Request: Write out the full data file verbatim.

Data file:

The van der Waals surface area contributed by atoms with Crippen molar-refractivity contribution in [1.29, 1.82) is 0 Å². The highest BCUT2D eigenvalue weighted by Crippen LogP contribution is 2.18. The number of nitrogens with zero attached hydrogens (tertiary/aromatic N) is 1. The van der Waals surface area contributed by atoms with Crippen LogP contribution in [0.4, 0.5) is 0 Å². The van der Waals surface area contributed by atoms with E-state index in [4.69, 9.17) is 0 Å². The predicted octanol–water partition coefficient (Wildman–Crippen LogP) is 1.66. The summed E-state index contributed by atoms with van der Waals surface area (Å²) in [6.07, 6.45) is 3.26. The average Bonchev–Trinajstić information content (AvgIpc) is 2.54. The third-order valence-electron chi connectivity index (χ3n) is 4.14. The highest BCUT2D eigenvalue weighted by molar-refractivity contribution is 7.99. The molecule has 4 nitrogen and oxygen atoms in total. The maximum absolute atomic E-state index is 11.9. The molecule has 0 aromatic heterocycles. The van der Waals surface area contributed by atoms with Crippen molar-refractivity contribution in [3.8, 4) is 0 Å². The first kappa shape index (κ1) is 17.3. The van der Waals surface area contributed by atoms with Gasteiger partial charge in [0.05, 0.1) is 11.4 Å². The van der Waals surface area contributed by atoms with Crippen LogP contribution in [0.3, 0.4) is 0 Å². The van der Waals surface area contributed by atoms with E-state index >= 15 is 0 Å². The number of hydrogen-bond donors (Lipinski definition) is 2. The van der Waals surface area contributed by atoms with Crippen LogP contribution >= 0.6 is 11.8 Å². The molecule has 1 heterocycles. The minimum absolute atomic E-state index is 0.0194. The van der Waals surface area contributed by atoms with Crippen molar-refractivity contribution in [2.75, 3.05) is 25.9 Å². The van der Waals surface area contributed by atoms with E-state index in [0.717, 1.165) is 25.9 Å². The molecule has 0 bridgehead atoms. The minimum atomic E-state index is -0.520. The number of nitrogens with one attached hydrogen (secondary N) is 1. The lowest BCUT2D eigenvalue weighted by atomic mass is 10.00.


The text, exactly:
The van der Waals surface area contributed by atoms with Crippen molar-refractivity contribution in [1.29, 1.82) is 0 Å². The highest BCUT2D eigenvalue weighted by Crippen LogP contribution is 2.18. The number of nitrogens with zero attached hydrogens (tertiary/aromatic N) is 1. The van der Waals surface area contributed by atoms with Crippen LogP contribution in [0.4, 0.5) is 0 Å². The van der Waals surface area contributed by atoms with E-state index in [4.69, 9.17) is 0 Å². The predicted octanol–water partition coefficient (Wildman–Crippen LogP) is 1.66. The summed E-state index contributed by atoms with van der Waals surface area (Å²) in [6.07, 6.45) is 3.26. The average Bonchev–Trinajstić information content (AvgIpc) is 2.54. The third-order valence-electron chi connectivity index (χ3n) is 4.14. The highest BCUT2D eigenvalue weighted by molar-refractivity contribution is 7.99. The molecule has 4 nitrogen and oxygen atoms in total. The maximum absolute atomic E-state index is 11.9. The molecule has 0 aromatic heterocycles. The van der Waals surface area contributed by atoms with Crippen molar-refractivity contribution in [3.8, 4) is 0 Å². The first kappa shape index (κ1) is 17.3. The van der Waals surface area contributed by atoms with Gasteiger partial charge in [0.05, 0.1) is 11.4 Å². The van der Waals surface area contributed by atoms with Crippen LogP contribution in [0.3, 0.4) is 0 Å². The van der Waals surface area contributed by atoms with E-state index >= 15 is 0 Å². The number of hydrogen-bond donors (Lipinski definition) is 2. The van der Waals surface area contributed by atoms with Crippen LogP contribution >= 0.6 is 11.8 Å². The molecule has 1 heterocycles. The minimum absolute atomic E-state index is 0.0194. The van der Waals surface area contributed by atoms with Crippen molar-refractivity contribution in [2.75, 3.05) is 25.9 Å². The van der Waals surface area contributed by atoms with E-state index in [0.717, 1.165) is 25.9 Å². The molecule has 0 bridgehead atoms. The minimum atomic E-state index is -0.520. The number of nitrogens with one attached hydrogen (secondary N) is 1. The lowest BCUT2D eigenvalue weighted by atomic mass is 10.00.